Ripley reasoned, correctly, that these clergy lacked the support of the Church hierarchy (who were, in the main at that time, punitive toward alcoholic priests), and that the average clergyman was better able to recover in the care of laymen, but among men of his own calling, education and lifestyle.

As the need for services grew, Guest House found that there were long waiting periods for admission. In the early 1960s, a routine operation took Rip to the prestigious Mayo Clinic in Rochester, Minnesota, which he felt was a great location for a second Guest House treatment center. In 1967, the ground was broken for the Rochester Treatment Center and it was opened in 1969.

The Lake Orion Center, originally housed in the Scripps mansion, is now situated in a new $3.5 million facility on the same property. The new 16-bed center has the latest features for the handicapped and for those women religious who suffer from ambulatory problems.[1]

Guest House began a collaborative working relationship with the National Catholic Council on Alcoholism and Related Drug Problems (NCCA), whose offices were located to Lake Orion at the time. In 2007, Guest House and NCCA merged to assist NCCA with its efforts to be a resource for the Catholic lay recovering population, and to further Guest House's efforts in this regard.

Locations[edit]

Rochester Treatment Center
Lake Orion Treatment Center, Lake Orion, MI

Guest House currently treats priests, deacons, religious and seminarians in three different facilities located in Minnesota, Michigan, and Mangalore, India.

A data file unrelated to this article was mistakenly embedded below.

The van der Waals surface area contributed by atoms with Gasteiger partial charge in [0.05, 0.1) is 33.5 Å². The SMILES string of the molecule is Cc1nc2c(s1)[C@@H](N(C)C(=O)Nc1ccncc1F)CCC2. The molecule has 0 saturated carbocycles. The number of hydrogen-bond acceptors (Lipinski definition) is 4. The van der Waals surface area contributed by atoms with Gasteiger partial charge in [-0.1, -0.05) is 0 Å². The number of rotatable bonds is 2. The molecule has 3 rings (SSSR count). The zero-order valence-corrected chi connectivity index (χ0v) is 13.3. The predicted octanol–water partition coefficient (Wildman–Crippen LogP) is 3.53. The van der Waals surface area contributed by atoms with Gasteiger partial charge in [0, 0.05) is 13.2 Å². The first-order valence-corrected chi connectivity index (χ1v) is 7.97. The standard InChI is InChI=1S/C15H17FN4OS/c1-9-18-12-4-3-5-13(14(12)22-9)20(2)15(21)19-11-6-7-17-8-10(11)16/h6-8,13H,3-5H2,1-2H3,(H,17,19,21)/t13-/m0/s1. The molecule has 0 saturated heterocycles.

Priests, deacons, and male religious are cared for at Guest House's center in Rochester, Minnesota (opened in 1969) where the organization enjoys a working relationship with the Mayo Clinic.

In Lake Orion, Michigan, women religious receive services in a new, state-of-the-art center opened in 2007 and designed especially for sisters with ambulatory issues. Between the years of 1994 and 2007, women religious were cared for on the same campus but at the Scripps mansion.

Treatment[edit]

Guest House's annual graduates join nearly 2,300 living alumni worldwide, and are among the more than 7,500 cared for since 1956. Over 2,000 are still serving the Church as pastors, teachers, counselors, and missionaries. Guest House alumni enjoy a life-time recovery rate of at least 75% - which is a much higher percentage rate than their lay counterparts - and remain in ministry for an average of 20 or more years after treatment. Patients come from 165 Dioceses and 120 religious communities throughout the United States and 48 other countries.

Primary care[edit]

As part of its principal mission, each year Guest House admits up to 125 priests, deacons, brothers, sisters and seminarians to either of its two licensed, CARF-accredited treatment centers. There, each client remains for a minimum 90 days of intensive counseling, education, medical and nutritional support, fellowship, recreation and spiritual renewal and growth. In recent years, Guest House has expanded its services to include diagnosis and care of religious with eating and gambling/spending compulsions.

Expanded programs[edit]